In this episode we explore what our sources have to tell us about sacrifice and ritual in Pagan Iceland. Along the way we discuss the method and purpose of sacrifice and the how this may have impacted Icelandic society.
Our recommended reading for this week is A Piece of Horse Liver by Jón Hnefill Aðalsteinsson. A collection of essays concerning Myth, Ritual and Folklore this book includes some excellent and very readable breakdowns of the most important information we have about Pagan practice in Iceland. Highly recommended.
For more information and a full list of sources, check out our website: http://vikingagepodcast.com/ritual-and-sacrifice-pagan-iceland
In this episode we continue our exploration of Pagan Practice in Iceland by taking a look at religious roles and responsibilities held by some of the first Icelandic settlers and how these roles translated to their new home.
Our recommended reading for this episode is the excellent The Viking Diaspora by Judith Jesch. This has been one of my major sources for the entire Children of Ash series and now seems like a good time to introduce it. An essential resource for information about the Icelandic Free State and the ongoing connections between the Norse colonies throughout the North Atlantic.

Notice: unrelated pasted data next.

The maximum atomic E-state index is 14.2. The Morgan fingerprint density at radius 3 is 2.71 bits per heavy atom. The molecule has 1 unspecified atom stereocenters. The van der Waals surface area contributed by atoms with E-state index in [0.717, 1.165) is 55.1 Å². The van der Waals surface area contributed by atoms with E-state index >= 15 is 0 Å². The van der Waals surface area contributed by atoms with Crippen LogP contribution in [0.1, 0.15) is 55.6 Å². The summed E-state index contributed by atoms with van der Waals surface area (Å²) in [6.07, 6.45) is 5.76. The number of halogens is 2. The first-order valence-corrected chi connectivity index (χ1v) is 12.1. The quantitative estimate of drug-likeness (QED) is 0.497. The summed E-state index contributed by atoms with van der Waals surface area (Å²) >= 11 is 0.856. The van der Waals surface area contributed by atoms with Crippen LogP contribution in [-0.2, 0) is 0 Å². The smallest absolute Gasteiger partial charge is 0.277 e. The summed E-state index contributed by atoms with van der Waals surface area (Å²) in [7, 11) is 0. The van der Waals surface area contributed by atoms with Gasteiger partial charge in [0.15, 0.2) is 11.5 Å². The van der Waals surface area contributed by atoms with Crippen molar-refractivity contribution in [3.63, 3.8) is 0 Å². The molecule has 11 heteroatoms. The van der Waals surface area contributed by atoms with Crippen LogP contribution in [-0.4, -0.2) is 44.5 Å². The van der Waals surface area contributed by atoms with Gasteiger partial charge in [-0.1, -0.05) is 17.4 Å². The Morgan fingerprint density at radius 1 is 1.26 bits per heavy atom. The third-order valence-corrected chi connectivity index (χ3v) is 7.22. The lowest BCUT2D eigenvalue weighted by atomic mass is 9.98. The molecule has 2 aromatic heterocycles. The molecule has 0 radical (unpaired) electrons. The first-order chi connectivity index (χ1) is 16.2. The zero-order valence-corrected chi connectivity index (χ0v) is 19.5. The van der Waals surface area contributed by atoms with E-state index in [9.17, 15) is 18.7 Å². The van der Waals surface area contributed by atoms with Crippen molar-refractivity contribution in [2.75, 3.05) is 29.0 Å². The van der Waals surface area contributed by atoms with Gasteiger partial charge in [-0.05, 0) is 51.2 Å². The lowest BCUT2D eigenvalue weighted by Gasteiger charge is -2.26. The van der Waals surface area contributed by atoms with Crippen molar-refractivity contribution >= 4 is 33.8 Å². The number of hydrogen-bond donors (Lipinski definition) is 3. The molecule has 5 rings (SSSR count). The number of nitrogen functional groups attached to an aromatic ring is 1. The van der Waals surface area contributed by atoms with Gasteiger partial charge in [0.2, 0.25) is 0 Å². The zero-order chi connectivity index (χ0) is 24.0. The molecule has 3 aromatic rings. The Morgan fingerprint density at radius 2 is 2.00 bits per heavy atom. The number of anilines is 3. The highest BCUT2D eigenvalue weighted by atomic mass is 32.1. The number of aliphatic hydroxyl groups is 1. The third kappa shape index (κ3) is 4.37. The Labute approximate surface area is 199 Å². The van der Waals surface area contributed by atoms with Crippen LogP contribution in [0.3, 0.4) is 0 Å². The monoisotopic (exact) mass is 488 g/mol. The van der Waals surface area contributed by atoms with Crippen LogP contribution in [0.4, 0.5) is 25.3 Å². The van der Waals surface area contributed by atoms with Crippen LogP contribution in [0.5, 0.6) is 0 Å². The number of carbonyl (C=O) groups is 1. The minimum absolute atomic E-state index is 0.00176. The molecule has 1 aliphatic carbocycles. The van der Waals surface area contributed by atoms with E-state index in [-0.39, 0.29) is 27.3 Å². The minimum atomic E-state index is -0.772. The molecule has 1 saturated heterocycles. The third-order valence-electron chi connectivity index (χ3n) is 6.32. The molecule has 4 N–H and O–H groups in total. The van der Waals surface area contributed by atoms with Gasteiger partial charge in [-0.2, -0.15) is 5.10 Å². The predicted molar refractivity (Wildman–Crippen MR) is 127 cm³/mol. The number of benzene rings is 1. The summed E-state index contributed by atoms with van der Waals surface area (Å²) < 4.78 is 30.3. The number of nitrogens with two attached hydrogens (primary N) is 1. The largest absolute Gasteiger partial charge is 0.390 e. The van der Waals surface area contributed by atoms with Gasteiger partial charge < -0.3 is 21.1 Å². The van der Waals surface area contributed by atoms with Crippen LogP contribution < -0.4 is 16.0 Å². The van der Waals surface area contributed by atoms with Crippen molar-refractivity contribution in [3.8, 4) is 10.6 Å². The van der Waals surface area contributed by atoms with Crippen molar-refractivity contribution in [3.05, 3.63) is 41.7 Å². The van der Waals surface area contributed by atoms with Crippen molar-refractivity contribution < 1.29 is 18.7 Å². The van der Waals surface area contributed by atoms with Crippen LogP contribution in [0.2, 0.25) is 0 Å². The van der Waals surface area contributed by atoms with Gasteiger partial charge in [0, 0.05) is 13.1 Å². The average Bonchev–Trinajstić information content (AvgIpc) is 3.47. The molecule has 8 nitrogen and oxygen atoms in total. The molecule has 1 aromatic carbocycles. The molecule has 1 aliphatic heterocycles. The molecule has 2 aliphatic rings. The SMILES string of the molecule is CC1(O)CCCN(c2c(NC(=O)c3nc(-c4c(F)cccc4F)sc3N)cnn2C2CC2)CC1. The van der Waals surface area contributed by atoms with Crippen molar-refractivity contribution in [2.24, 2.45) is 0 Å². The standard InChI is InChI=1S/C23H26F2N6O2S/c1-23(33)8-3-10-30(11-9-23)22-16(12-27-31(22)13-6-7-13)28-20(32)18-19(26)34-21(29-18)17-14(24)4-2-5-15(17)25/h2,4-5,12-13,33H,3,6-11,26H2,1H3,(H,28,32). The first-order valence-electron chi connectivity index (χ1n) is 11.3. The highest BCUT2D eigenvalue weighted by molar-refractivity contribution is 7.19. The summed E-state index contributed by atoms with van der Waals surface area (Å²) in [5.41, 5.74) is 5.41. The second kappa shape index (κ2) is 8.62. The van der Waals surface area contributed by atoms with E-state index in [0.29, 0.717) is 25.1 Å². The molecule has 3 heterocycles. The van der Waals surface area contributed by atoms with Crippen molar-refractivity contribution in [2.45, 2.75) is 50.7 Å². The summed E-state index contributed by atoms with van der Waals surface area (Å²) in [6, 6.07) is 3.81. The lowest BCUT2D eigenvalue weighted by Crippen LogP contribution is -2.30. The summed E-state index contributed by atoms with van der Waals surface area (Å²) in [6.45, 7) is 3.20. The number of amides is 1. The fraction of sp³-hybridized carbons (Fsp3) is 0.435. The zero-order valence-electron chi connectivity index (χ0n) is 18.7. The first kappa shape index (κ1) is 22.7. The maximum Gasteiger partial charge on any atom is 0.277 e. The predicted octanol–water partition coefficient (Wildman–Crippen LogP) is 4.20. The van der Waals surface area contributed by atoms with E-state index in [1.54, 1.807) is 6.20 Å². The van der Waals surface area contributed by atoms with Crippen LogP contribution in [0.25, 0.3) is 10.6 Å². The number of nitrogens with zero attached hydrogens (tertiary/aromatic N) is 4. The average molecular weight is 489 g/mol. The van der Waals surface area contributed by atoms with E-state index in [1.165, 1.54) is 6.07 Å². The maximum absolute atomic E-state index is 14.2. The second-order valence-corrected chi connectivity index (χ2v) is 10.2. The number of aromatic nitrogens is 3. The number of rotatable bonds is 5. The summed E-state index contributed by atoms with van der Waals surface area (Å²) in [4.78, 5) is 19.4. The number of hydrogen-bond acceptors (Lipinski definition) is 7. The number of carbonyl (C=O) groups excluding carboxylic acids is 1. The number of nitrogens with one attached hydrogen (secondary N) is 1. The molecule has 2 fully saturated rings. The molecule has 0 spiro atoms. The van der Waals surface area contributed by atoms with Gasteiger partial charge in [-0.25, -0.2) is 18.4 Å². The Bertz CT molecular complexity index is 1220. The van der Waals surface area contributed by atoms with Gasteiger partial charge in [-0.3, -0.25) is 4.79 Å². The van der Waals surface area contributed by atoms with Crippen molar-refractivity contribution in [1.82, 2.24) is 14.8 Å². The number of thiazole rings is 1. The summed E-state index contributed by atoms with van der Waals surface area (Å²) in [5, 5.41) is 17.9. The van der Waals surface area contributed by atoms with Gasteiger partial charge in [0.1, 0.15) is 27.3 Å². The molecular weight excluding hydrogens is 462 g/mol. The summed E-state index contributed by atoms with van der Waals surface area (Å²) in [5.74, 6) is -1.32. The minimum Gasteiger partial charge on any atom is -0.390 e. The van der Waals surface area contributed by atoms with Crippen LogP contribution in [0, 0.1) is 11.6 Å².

For more information and a full list of sources check out our website: http://vikingagepodcast.com/bringing-thor-to-iceland
In this episode we begin to explore Pagan practice in Iceland, focusing on the religious roles of the goðar. In this first episode we will be discussing:
- The role played by the goðar in the conversion of Iceland.
- A rune stone attesting to an early Danish goðar.
- A remarkable cult building at Uppkåra in South Western Sweden.
- The close ties between political and religious power in Viking Age Scandinavia.
Recommended reading for this episode is Pre-Christian cult at aristocratic residences and settlement complexes in Southern Scandinavia in the 3rd – 10th centuries AD by Lars Jørgensen. It provides an excellent overview of major Scandinavian Central Places and possible cult activities which took place at them. There are also some fantastic illustrations.
For more information and a full accounting of sources check out the website: http://vikingagepodcast.com/chieftains-and-temples